Remember – when a hospital buys that R200,000 ultrasound machine, the bank will not be understanding of a quiet month. The hospital will have to make the R5,000 repayment every month, come hell or high water, for five years. If you are charging R500 for a scan, this means 10 scans a month, charged out (no freebies), which means one every other day. Sounds easy to achieve, but the learning curve is high, and if you get frustrated with your own inability to make diagnoses with US, it will create resentment and fear of the technology, which means you will sabotage your own need to use the machine, and avoid its use. This is human nature, and doesn’t just apply to US machines, but also to orthopaedics, glucometers, microscopes, computers, smart phones….. the list goes on.

Alternately, if an individual is aware of his own own inability to translate mere possession of a device, into usable diagnoses, this can create a feeling of shame which then comes out as not charging appropriately. In this instance, it is better to use the services of a travelling specialist radiologist or a specialist facility as an “outpatient” imaging service. This way you have none of the costs, and all the information. You also have another R5,000 in the bank to fund your drug wholesaler bills, or annual SAVC fee, or a replacement needleholder or pin cutter.

So how to make money off what you have?

Firstly, understand the costs – as I have discussed above.

Secondly, know what the industry norms are for mark-ups.

  • Endo- and ectoparasiticides – 40 – 50%
  • Toys and treats – 40 – 50%
  • OTC medications (shampoos, digestive pastes, chondroprotectants, oral hygiene) – 50%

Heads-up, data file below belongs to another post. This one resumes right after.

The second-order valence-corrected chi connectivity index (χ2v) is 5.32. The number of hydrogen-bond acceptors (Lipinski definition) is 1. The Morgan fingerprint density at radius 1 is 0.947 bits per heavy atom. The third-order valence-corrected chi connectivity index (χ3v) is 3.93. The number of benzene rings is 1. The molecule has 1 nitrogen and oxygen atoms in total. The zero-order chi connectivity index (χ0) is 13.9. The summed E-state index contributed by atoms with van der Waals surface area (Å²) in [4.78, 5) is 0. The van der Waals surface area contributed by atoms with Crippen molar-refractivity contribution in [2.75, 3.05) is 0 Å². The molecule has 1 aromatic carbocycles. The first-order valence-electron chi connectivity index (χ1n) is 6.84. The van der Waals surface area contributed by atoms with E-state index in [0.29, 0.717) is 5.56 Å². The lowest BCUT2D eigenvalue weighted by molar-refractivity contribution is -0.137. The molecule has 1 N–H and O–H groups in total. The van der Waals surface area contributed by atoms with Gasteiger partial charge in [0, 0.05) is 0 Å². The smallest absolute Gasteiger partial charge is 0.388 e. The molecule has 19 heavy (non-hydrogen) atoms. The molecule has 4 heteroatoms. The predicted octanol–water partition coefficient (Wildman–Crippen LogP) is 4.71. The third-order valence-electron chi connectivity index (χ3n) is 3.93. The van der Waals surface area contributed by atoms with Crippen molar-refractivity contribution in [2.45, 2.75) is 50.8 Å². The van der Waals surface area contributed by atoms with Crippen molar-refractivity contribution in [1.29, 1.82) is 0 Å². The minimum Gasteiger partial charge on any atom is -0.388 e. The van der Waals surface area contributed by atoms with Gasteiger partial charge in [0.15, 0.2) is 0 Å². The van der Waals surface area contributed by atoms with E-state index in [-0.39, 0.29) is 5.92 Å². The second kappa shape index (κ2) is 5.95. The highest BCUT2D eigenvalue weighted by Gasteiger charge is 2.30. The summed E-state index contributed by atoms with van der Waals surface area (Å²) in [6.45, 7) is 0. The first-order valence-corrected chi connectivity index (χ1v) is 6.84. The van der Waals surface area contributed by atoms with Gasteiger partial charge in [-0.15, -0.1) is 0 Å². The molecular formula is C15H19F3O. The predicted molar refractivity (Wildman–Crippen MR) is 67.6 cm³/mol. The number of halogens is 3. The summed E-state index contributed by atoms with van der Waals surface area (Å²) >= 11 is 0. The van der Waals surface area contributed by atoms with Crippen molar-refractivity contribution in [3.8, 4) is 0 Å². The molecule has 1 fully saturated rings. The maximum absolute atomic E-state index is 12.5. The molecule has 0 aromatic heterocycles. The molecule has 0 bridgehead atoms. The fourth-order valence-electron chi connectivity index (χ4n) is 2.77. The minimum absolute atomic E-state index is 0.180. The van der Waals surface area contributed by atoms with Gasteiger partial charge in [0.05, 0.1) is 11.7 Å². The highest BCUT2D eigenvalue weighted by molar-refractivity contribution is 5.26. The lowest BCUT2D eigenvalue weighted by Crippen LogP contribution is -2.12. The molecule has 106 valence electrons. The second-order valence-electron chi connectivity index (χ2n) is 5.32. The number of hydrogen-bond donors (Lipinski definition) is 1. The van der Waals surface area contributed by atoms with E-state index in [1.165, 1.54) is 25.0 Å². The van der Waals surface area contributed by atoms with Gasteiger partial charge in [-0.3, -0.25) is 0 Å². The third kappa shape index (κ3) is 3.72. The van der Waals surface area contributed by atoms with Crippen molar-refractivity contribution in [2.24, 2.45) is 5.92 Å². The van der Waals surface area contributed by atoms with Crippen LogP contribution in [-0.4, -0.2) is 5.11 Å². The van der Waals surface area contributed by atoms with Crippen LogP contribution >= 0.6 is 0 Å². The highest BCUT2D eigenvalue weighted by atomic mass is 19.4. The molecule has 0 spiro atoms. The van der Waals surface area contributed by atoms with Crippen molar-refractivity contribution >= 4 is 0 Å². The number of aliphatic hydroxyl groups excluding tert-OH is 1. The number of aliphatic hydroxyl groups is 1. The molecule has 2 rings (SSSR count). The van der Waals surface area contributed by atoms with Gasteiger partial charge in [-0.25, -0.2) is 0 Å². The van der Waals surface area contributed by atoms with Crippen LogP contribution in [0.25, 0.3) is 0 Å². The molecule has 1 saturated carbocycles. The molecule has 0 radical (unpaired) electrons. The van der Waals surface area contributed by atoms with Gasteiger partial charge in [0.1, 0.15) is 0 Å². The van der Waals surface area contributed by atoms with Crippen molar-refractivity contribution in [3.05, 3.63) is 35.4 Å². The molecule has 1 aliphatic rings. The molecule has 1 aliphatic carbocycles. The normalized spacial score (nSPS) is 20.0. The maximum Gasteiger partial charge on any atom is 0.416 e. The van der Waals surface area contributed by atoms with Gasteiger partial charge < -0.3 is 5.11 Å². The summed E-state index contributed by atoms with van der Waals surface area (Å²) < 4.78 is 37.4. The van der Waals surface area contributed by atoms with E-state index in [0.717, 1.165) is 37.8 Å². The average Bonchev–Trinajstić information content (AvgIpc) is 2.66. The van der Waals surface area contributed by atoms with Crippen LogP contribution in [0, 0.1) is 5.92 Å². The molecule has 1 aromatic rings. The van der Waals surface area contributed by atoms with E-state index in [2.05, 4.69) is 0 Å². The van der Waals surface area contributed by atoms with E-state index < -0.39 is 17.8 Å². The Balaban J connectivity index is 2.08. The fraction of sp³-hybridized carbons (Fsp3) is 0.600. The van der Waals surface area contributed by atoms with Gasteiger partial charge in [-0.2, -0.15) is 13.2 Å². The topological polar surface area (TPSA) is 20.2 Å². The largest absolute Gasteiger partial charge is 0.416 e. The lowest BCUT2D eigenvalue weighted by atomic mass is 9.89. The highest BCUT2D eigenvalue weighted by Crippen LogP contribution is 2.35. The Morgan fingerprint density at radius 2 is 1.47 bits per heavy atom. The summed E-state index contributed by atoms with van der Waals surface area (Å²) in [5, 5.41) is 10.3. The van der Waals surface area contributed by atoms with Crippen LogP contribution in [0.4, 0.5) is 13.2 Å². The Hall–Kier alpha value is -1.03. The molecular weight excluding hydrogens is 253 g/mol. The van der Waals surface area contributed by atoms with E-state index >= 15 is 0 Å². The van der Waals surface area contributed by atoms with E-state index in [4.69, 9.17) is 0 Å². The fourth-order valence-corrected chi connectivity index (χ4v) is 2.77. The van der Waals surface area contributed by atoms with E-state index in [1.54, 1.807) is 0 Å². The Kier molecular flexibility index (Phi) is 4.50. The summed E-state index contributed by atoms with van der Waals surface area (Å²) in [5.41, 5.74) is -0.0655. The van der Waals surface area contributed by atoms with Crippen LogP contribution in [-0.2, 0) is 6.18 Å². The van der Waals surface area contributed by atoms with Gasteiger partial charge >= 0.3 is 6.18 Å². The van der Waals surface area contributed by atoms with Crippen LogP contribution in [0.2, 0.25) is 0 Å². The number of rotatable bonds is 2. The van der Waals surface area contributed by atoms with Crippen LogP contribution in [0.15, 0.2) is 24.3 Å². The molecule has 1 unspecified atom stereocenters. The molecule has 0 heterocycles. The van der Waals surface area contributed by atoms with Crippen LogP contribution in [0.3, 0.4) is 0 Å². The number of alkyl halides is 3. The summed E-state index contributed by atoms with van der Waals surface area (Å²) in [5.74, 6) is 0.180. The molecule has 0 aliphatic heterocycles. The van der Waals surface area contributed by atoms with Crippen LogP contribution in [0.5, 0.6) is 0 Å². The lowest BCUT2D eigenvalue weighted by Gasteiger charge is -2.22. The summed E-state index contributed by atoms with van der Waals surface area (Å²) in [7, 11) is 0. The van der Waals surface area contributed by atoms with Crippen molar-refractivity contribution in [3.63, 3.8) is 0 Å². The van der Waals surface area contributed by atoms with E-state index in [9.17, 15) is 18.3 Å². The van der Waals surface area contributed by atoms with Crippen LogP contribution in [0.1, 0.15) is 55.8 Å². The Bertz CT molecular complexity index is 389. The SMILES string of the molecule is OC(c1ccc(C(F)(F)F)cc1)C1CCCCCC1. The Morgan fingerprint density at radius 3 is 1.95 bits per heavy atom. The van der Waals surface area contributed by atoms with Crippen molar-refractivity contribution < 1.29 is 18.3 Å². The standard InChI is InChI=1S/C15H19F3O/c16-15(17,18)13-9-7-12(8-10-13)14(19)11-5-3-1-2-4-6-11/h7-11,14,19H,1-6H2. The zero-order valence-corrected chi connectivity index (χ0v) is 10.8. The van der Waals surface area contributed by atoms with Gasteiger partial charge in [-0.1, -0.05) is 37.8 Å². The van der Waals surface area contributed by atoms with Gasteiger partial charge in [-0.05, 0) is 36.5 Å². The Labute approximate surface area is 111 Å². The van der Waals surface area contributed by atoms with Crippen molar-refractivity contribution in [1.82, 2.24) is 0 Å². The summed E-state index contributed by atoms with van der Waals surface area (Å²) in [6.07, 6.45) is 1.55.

• Prescription medications – 75 – 100%
  • Injectable medications – 100 – 200% (see below)
  • In-house laboratory tests (on consumables) – 25 – 40%

In terms of injectables, consider how you charge these out. For example, in my old practice we would charge the drug plus an injection fee for IV (into a preplaced IV port) of R70, plus an ampicillin 250mg vial R5.71, marked up 150% to R14.28 = R84.  The problem was that afternoon staff would repeat the injection but forget the injection fee, particularly on weekends and when half a vial was used q12h.

Always make things easier for staff by automating and simplifying functions!!!

AVIMARK (and probably most practice management programs) can automatically add an IV or IM/SC fee. All it took was me spending half an hour batch-coding injections into these two classes, and assigning a cost. Suddenly, the same injection fee was never forgotten and profit went up R14,000 per annum. This is not ripping people off – it’s a young nurses’ monthly salary, paid, for doing what she was employed to do – treat patients!